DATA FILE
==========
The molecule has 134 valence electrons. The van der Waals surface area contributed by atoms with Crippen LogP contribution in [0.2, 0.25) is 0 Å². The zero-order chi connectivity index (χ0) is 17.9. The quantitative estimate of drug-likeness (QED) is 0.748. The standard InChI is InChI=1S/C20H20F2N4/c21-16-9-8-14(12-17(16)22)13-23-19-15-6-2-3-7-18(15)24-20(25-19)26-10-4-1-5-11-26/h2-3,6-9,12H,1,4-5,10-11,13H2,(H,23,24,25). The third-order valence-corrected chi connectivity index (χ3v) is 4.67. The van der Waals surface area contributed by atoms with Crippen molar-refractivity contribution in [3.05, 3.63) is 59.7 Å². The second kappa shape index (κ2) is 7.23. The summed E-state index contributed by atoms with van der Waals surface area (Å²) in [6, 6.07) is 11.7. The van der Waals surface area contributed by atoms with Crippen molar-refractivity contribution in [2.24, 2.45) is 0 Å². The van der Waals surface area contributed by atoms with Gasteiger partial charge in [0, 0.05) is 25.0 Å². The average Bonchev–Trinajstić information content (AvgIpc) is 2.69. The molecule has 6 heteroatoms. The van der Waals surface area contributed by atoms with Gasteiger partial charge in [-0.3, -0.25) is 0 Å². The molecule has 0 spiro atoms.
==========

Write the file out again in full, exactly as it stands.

The molecule has 134 valence electrons. The van der Waals surface area contributed by atoms with Crippen LogP contribution in [0.2, 0.25) is 0 Å². The zero-order chi connectivity index (χ0) is 17.9. The quantitative estimate of drug-likeness (QED) is 0.748. The standard InChI is InChI=1S/C20H20F2N4/c21-16-9-8-14(12-17(16)22)13-23-19-15-6-2-3-7-18(15)24-20(25-19)26-10-4-1-5-11-26/h2-3,6-9,12H,1,4-5,10-11,13H2,(H,23,24,25). The third-order valence-corrected chi connectivity index (χ3v) is 4.67. The van der Waals surface area contributed by atoms with Crippen molar-refractivity contribution in [3.05, 3.63) is 59.7 Å². The second kappa shape index (κ2) is 7.23. The summed E-state index contributed by atoms with van der Waals surface area (Å²) in [6, 6.07) is 11.7. The van der Waals surface area contributed by atoms with Crippen molar-refractivity contribution in [2.24, 2.45) is 0 Å². The van der Waals surface area contributed by atoms with Gasteiger partial charge in [0, 0.05) is 25.0 Å². The average Bonchev–Trinajstić information content (AvgIpc) is 2.69. The molecule has 6 heteroatoms. The van der Waals surface area contributed by atoms with Gasteiger partial charge in [-0.3, -0.25) is 0 Å². The molecule has 0 spiro atoms.